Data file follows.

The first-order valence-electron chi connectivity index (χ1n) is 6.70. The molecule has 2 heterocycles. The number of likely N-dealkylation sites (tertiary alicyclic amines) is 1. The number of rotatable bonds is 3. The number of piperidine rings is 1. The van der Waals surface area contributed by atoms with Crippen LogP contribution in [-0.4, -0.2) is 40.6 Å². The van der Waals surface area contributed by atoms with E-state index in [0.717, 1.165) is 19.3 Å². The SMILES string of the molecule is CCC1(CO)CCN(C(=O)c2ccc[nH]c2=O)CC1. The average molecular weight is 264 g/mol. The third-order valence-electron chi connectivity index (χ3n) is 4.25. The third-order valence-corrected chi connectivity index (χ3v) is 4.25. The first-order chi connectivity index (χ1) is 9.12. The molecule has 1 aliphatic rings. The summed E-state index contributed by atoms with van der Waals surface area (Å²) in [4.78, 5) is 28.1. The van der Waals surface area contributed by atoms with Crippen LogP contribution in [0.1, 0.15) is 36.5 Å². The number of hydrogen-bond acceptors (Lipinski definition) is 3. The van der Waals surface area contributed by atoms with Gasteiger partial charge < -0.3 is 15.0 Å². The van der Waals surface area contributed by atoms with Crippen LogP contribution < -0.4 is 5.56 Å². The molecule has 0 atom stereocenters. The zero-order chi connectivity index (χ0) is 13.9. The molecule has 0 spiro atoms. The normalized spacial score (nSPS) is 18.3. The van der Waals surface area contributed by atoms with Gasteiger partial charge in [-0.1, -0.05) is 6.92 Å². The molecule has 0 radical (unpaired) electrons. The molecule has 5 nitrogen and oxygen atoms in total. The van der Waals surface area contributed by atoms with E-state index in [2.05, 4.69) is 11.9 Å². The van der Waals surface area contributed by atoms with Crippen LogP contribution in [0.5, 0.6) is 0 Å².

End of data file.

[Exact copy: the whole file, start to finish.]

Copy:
The first-order valence-electron chi connectivity index (χ1n) is 6.70. The molecule has 2 heterocycles. The number of likely N-dealkylation sites (tertiary alicyclic amines) is 1. The number of rotatable bonds is 3. The number of piperidine rings is 1. The van der Waals surface area contributed by atoms with Crippen LogP contribution in [-0.4, -0.2) is 40.6 Å². The van der Waals surface area contributed by atoms with E-state index in [0.717, 1.165) is 19.3 Å². The SMILES string of the molecule is CCC1(CO)CCN(C(=O)c2ccc[nH]c2=O)CC1. The average molecular weight is 264 g/mol. The third-order valence-electron chi connectivity index (χ3n) is 4.25. The third-order valence-corrected chi connectivity index (χ3v) is 4.25. The first-order chi connectivity index (χ1) is 9.12. The molecule has 1 aliphatic rings. The summed E-state index contributed by atoms with van der Waals surface area (Å²) in [4.78, 5) is 28.1. The van der Waals surface area contributed by atoms with Crippen LogP contribution in [0.1, 0.15) is 36.5 Å². The number of hydrogen-bond acceptors (Lipinski definition) is 3. The van der Waals surface area contributed by atoms with Gasteiger partial charge < -0.3 is 15.0 Å². The van der Waals surface area contributed by atoms with Crippen LogP contribution < -0.4 is 5.56 Å². The molecule has 0 atom stereocenters. The zero-order chi connectivity index (χ0) is 13.9. The molecule has 0 spiro atoms. The normalized spacial score (nSPS) is 18.3. The van der Waals surface area contributed by atoms with Gasteiger partial charge in [-0.1, -0.05) is 6.92 Å². The molecule has 0 radical (unpaired) electrons. The molecule has 5 nitrogen and oxygen atoms in total. The van der Waals surface area contributed by atoms with E-state index in [2.05, 4.69) is 11.9 Å². The van der Waals surface area contributed by atoms with Crippen LogP contribution in [0.5, 0.6) is 0 Å².